The Fourth Kind was meant to be the film that proved alien abduction theories once and for all. Allegedly based on a true story and combined with actual video footage, this was meant to be the explosive film that finally lifted the lid on government cover-ups of alien abductions. The Fourth Kind stars Milla Jovovich, Elias Koteas, and Will Patton.
The film opens in 2002 with Dr Abigail Tyler sitting in therapy discussing the death of her husband. Dr Tyler claims to have been in the room at the time of his death at the hands of an unknown assailant but does not recall the face of his attacker. Her therapist, Dr Campos, puts her under hypnosis but her recollections of her husband’s death are so severe and disturbing that he has to pull her out of hypnosis again. She returns by plane to her secluded town of Nome, Alaska where she herself is a psychologist.
In her practice, Dr Tyler starts to receive near-identical reports of sleep disturbances and sightings of a white owl. As she begins to investigate the similarities in these reports, a sinister theme begins to emerge and she decides to put her clients under hypnosis. Events take a tragic turn with the murder-suicide of one of her clients and Dr Tyler struggles to prove that something sinister is occurring in Nome while becoming the object of the local sheriff’s increasing suspicions.
The Fourth Kind is pretty terrifying in parts and a lot of the footage is disturbing, as you are warned at the beginning of the film that it will be. The film delves into ancient Sumerian language and artifacts that purportedly show UFO and alien-like images dating back to the third millennium BCE.
It is also entirely unconvincing.
When watching films dealing with supernatural or alien phenomena, I am always ready to suspend disbelief for a couple of hours. The problem with The Fourth Kind is not that I don’t believe abductions have occurred; I believe that thousands of people have reported similar experiences and we don’t yet know the real explanation behind those experiences.
The problem with this film is one that brings down many science fiction or horror films and that is bad science. Were it just one or two isolated discrepancies, I’d be able to explain them away as mistakes made by the “real” Dr Tyler herself but pretty much everything portrayed in the therapeutic process itself in the film is dodgy. Dr Tyler breaks patient confidentiality on several occasions and reveals her suspicions behind one patient’s death to another patient. Patients are pushed through highly disturbing recollections resulting in them being harmed and they are not properly brought out of the hypnotic state before being allowed to leave to offices. Once again, these could all be mistakes made by the “real” character but most telling is the whole issue of hypnosis itself. It is simply not possible to induce hypnosis in a highly disturbed and agitated patient as the process relies on them calming down and focusing on your voice.
Then there is the contrast between the “real” Dr Tyler and Milla Jovovich. Milla Jovovich is normally a really good actress but she doesn’t look or sound like the “real” Dr Tyler and this is jarring as the film continually skips back to the older footage. I might as well mention at this point that there are strong suspicions that the “real” Dr Tyler was in fact an actress named Charlotte Milchard who was identified in the credits as a Nome resident. If that is true, then the plain fact is that Milchard gave a remarkable, inspired performance which unfortunately meant that Jovovich paled in comparison.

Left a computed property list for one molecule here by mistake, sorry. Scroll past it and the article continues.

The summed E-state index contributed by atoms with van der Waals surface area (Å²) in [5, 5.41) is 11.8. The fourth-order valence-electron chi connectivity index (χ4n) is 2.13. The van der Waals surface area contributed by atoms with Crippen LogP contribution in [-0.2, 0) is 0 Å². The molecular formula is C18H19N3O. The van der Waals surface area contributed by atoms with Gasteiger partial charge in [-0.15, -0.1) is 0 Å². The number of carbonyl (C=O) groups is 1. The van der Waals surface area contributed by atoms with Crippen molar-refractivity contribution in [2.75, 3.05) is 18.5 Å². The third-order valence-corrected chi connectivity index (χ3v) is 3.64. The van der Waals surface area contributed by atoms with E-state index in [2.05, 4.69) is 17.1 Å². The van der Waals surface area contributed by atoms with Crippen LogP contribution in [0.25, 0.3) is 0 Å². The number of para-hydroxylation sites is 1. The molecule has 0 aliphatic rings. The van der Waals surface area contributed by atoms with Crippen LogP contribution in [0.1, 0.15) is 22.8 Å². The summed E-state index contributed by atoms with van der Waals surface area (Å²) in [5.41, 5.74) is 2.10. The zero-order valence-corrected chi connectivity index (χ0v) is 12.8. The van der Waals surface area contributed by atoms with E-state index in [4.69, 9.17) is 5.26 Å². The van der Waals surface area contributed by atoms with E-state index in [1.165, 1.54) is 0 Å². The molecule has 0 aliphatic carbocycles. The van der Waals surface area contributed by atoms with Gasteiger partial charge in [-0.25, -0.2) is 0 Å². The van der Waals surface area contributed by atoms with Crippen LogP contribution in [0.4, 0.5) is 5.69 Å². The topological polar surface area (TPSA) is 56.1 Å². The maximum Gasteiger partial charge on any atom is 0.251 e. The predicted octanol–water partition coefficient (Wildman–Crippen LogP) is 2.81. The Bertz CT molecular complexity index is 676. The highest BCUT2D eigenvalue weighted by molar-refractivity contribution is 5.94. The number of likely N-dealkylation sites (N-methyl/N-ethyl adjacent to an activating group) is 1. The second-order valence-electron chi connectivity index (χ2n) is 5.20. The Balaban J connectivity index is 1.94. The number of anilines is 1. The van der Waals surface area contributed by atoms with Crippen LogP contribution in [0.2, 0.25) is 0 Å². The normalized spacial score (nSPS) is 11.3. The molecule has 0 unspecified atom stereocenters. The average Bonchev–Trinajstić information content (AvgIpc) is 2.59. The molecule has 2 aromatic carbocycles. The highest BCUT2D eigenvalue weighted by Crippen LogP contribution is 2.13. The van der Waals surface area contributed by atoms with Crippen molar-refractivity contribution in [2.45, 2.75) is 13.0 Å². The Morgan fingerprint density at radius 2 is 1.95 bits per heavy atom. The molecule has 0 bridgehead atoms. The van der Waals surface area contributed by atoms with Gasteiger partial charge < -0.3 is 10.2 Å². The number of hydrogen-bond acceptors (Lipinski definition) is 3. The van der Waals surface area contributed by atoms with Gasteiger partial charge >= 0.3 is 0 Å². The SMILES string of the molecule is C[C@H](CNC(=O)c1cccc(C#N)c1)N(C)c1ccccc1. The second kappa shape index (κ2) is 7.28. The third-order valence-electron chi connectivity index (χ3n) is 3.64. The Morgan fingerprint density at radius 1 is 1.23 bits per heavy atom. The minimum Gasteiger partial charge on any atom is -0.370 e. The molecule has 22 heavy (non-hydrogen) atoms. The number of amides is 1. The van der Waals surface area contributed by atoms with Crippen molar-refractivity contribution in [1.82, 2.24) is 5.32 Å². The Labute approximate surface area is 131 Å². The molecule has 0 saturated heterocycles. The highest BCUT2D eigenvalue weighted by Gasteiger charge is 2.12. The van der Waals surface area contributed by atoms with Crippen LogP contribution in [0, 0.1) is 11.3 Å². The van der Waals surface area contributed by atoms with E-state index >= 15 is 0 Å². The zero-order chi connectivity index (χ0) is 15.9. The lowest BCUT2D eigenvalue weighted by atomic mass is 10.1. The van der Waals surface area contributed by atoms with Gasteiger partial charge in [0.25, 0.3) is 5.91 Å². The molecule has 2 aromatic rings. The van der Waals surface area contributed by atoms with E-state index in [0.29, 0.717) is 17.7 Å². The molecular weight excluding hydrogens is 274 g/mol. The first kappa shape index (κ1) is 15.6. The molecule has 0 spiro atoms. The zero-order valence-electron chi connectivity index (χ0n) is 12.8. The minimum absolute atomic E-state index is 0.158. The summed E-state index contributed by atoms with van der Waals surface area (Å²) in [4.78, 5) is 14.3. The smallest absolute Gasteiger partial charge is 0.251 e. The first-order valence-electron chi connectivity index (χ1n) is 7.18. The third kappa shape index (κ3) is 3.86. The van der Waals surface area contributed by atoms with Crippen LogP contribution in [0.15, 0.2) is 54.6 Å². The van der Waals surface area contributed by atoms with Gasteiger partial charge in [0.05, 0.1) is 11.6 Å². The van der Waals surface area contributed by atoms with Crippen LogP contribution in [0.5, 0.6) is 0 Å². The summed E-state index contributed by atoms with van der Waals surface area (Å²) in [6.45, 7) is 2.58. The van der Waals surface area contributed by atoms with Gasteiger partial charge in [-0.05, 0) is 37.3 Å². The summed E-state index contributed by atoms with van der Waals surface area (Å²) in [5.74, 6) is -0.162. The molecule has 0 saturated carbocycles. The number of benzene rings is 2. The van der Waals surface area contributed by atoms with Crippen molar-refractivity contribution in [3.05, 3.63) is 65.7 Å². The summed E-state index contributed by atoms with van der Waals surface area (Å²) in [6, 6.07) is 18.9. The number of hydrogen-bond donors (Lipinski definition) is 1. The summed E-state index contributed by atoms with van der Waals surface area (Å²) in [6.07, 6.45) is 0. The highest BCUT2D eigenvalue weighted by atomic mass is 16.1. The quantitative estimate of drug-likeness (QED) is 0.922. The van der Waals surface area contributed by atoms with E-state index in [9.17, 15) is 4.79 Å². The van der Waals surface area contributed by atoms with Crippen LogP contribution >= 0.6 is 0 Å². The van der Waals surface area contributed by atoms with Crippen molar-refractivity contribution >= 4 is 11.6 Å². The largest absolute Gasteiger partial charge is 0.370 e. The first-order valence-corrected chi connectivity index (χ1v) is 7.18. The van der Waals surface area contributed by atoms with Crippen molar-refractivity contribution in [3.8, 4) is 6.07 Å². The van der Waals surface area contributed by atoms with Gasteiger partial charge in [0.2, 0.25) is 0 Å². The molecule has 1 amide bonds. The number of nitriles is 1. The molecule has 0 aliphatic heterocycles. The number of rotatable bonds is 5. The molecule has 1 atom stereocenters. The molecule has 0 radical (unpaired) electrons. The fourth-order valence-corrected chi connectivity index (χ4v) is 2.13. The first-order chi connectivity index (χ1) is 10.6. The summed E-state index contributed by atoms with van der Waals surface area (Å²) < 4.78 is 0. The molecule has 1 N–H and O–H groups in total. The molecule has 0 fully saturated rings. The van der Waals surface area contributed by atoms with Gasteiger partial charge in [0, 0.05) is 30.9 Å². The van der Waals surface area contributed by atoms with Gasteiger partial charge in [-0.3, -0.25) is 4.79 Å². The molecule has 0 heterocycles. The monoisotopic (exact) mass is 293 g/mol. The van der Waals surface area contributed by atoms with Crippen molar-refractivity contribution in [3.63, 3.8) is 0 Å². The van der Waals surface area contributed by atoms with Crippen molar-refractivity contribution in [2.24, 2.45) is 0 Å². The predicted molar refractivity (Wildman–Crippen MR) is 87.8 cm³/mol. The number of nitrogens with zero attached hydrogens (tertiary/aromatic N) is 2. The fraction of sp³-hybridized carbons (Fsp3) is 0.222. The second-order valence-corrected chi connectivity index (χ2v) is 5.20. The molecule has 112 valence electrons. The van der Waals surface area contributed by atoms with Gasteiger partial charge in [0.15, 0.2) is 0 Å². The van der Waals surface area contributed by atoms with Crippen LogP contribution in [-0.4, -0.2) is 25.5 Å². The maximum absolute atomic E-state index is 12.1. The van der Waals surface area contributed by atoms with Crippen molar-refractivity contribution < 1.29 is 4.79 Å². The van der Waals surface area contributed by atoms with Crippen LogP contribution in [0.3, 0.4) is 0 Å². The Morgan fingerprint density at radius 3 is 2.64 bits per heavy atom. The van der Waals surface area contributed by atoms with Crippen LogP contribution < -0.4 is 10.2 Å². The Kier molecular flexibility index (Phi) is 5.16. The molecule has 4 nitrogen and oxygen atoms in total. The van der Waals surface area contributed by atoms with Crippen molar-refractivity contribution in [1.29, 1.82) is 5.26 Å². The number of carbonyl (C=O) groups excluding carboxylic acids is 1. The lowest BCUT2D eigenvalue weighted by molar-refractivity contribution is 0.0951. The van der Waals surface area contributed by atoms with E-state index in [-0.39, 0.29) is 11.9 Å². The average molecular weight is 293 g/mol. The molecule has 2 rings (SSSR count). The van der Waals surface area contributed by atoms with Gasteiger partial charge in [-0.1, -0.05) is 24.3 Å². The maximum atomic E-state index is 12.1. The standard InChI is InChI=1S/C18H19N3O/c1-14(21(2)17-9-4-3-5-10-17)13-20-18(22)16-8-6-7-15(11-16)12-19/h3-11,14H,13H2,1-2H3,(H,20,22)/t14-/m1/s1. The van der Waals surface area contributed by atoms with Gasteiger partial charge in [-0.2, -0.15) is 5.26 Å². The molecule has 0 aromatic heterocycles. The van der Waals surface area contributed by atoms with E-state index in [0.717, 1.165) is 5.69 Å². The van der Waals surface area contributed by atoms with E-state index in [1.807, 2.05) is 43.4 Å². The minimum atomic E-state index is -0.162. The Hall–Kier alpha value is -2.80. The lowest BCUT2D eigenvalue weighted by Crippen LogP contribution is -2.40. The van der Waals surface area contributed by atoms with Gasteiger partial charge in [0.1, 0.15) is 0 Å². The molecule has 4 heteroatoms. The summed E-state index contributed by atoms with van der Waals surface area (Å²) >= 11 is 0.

In a sense, it is quite disappointing that they presented the film in this way and used the technique of a mock documentary. If they had just focused on the plot and stopped trying to convince audiences that it was a true story, they could have delivered a pretty terrifying story. Without giving the storyline away too much, the facets of the screaming, distortion and the Sumerian voices is pretty interesting and scary but this film was executed really badly.
The Blu-ray release of The Fourth Kind features deleted scenes which don’t really add any value to the film. In many cases, they're scenes that were redone as opposed to storylines that were left out completely and there are so many of them too that it got pretty monotonous. Naturally, the Blu-ray browsing and navigation is infinitely more seamless than that of the DVD format and is a definite bonus.
The greatest benefit of watching Blu-ray films is the enhanced video and audio quality. The 1080p high definition quality of this release is most evident in the aerial scenes of Nome as we see breathtaking vistas of the mountains and the surrounding areas. Colors and depth seem that much more striking and the image is noticeably crisper. However, as this film relies so much on "archived footage" designed to look jumpy and grainy, I wouldn't say this is the best example of Blu-ray quality I have seen.
The audio is impressive with a 5.1 DTS-HD Master Audio track and it made for an incredible experience at one stage. The alien was speaking in Sumerian and Dr Tyler reported hearing it inside her head. As the distorted and furious voice rose, it almost felt for a time that I was enveloped in the sound and that the alien was inside my head. Such is the benefit of a great sound system and Blu-ray technology.
The best feature of the Blu-ray release is the BD-Live featurette which includes “The Four Kinds” and paranormal writer and researcher Marie D. Jones discussing the film and paranormal phenomenon in general. Of course, she sounds bat crazy but it is a very interesting featurette. Thank goodness for the iPhone application “pocket BLU” which now allows you to easily sign in to BD-live using the iPhone keyboard.
I wouldn’t recommend The Fourth Kind, which is quite sad really as I am still thinking about the themes and plot of the film, but it was badly done.